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People across the country are turning to gardening in response to Covid 19. Seed companies have seen demand surge as people stock up on seeds ahead of the coming growing season. While the primary motivation may be to grow food, gardening can also be a grounding and healing activity in anxious and unpredictable times.

There is a tradition of returning to home gardening in times of upheaval and need. Both WWI and WWII saw the widespread adoption of Victory Gardens. At that time, governments urged citizens to grow as much food as possible in their own gardens, as a way to support the wartime effort and boost morale (https://en.wikipedia.org/wiki/Victory_garden).

More recently, the concept of victory gardens has been applied to dealing with climate change through Climate Victory Gardens (https://www.greenamerica.org/climatevictorygarden).

In order to support individuals and families in their gardening, Kristine Hammel of Persephone Market Garden is offering monthly garden workshops. Kristine has operated a market garden near Allenford for the past 10 years. She had originally planned to offer the series to support garden clubs (groups of neighbours, friends, family gardening together) and have garden club members take turns hosting workshops in their own gardens.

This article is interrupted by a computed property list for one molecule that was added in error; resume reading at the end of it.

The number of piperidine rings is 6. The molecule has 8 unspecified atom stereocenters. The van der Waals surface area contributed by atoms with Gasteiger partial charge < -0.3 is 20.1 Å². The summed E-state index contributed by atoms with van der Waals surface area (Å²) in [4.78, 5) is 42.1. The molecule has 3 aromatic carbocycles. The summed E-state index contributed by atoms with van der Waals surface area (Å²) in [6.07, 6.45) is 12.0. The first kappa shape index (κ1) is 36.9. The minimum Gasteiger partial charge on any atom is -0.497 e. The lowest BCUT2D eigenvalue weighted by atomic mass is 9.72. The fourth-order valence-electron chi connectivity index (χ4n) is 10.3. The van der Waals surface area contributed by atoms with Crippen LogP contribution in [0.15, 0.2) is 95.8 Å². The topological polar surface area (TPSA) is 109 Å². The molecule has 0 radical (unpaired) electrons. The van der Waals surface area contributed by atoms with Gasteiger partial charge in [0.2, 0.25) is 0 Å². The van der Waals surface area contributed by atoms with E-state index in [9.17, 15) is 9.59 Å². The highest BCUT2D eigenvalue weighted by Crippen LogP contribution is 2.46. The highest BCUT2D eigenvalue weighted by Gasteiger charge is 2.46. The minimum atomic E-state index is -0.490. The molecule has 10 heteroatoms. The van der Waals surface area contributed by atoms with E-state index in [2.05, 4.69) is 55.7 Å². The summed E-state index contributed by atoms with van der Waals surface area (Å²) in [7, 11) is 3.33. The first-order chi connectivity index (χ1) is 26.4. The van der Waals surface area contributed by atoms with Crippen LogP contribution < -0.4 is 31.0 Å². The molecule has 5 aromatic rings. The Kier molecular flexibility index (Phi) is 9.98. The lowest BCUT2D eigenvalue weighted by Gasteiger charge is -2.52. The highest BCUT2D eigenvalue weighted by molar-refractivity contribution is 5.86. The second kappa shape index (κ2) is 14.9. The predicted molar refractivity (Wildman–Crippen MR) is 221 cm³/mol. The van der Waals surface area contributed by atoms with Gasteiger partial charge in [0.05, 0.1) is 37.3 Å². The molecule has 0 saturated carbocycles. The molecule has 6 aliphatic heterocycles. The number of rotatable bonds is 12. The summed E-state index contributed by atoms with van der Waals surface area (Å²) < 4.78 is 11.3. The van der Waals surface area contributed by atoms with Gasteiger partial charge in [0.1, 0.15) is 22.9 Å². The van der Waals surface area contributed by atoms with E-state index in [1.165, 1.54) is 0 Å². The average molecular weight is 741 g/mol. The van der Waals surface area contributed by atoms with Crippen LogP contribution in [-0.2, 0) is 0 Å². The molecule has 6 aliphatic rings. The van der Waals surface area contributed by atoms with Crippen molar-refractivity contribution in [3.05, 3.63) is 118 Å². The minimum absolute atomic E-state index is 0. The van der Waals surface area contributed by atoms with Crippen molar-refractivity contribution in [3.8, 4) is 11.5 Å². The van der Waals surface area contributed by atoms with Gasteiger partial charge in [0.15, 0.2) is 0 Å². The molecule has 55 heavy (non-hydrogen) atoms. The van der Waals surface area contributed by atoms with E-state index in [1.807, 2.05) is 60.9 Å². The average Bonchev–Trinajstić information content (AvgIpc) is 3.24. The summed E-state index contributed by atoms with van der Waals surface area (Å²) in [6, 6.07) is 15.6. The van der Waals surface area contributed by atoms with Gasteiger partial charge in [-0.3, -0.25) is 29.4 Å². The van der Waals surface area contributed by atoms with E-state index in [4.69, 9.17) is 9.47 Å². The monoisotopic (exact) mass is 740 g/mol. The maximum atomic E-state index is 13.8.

Under the new reality, an in-person approach is currently not possible, so the series is moving online. “Gardening teaches us that we have to be flexible and adaptable!” says Kristine. In April, she is offering two workshops: One on planning a garden and a second on soil, compost and starting seeds. Workshops are 2 hours in length and limited to 20 participants each. “I love gardening! And so I would like others to have fun while growing their own food.” Each workshop costs $35. There will be 2 pay-what-you-can spots available in each session. More information is available on the Persephone Market Garden website http://www.persephonemarketgarden.ca/gardening-workshops.

Persephone Market Garden is a small, family farm that grows veggies, lots of trees, 3 small kids and big dreams about regenerating soils, ecosystems and communities.

Contact: Kristine Hammel [email protected]


 

 

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